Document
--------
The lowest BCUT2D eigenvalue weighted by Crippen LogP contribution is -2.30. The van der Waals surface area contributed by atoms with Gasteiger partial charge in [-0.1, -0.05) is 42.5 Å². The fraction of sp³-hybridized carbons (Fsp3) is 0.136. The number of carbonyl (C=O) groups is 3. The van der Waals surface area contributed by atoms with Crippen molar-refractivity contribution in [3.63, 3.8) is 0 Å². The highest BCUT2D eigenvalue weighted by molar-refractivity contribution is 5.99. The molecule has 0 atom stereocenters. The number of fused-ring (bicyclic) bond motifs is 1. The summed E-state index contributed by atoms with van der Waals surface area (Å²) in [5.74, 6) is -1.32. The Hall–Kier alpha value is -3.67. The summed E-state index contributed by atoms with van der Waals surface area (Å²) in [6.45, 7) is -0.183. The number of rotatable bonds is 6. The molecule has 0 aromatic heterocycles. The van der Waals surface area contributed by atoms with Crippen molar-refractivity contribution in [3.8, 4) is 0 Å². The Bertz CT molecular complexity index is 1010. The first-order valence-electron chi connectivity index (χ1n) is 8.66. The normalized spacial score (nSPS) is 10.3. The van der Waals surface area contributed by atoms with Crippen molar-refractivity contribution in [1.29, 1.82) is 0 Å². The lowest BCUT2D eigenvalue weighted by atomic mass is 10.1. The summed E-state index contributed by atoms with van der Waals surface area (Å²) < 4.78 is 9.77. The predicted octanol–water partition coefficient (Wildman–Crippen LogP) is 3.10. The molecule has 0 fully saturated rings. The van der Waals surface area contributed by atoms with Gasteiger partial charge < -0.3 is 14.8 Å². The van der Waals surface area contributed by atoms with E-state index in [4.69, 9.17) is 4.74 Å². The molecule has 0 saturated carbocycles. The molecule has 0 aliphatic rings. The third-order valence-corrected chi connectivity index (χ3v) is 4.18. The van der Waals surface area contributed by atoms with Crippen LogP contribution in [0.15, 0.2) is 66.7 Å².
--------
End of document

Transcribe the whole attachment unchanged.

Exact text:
The lowest BCUT2D eigenvalue weighted by Crippen LogP contribution is -2.30. The van der Waals surface area contributed by atoms with Gasteiger partial charge in [-0.1, -0.05) is 42.5 Å². The fraction of sp³-hybridized carbons (Fsp3) is 0.136. The number of carbonyl (C=O) groups is 3. The van der Waals surface area contributed by atoms with Crippen molar-refractivity contribution in [3.63, 3.8) is 0 Å². The highest BCUT2D eigenvalue weighted by molar-refractivity contribution is 5.99. The molecule has 0 atom stereocenters. The number of fused-ring (bicyclic) bond motifs is 1. The summed E-state index contributed by atoms with van der Waals surface area (Å²) in [5.74, 6) is -1.32. The Hall–Kier alpha value is -3.67. The summed E-state index contributed by atoms with van der Waals surface area (Å²) in [6.45, 7) is -0.183. The number of rotatable bonds is 6. The molecule has 0 aromatic heterocycles. The van der Waals surface area contributed by atoms with Crippen molar-refractivity contribution in [3.8, 4) is 0 Å². The Bertz CT molecular complexity index is 1010. The first-order valence-electron chi connectivity index (χ1n) is 8.66. The normalized spacial score (nSPS) is 10.3. The van der Waals surface area contributed by atoms with Crippen molar-refractivity contribution in [1.29, 1.82) is 0 Å². The lowest BCUT2D eigenvalue weighted by atomic mass is 10.1. The summed E-state index contributed by atoms with van der Waals surface area (Å²) < 4.78 is 9.77. The predicted octanol–water partition coefficient (Wildman–Crippen LogP) is 3.10. The molecule has 0 fully saturated rings. The van der Waals surface area contributed by atoms with Gasteiger partial charge < -0.3 is 14.8 Å². The van der Waals surface area contributed by atoms with E-state index in [4.69, 9.17) is 4.74 Å². The molecule has 0 saturated carbocycles. The molecule has 0 aliphatic rings. The third-order valence-corrected chi connectivity index (χ3v) is 4.18. The van der Waals surface area contributed by atoms with Crippen LogP contribution in [0.15, 0.2) is 66.7 Å².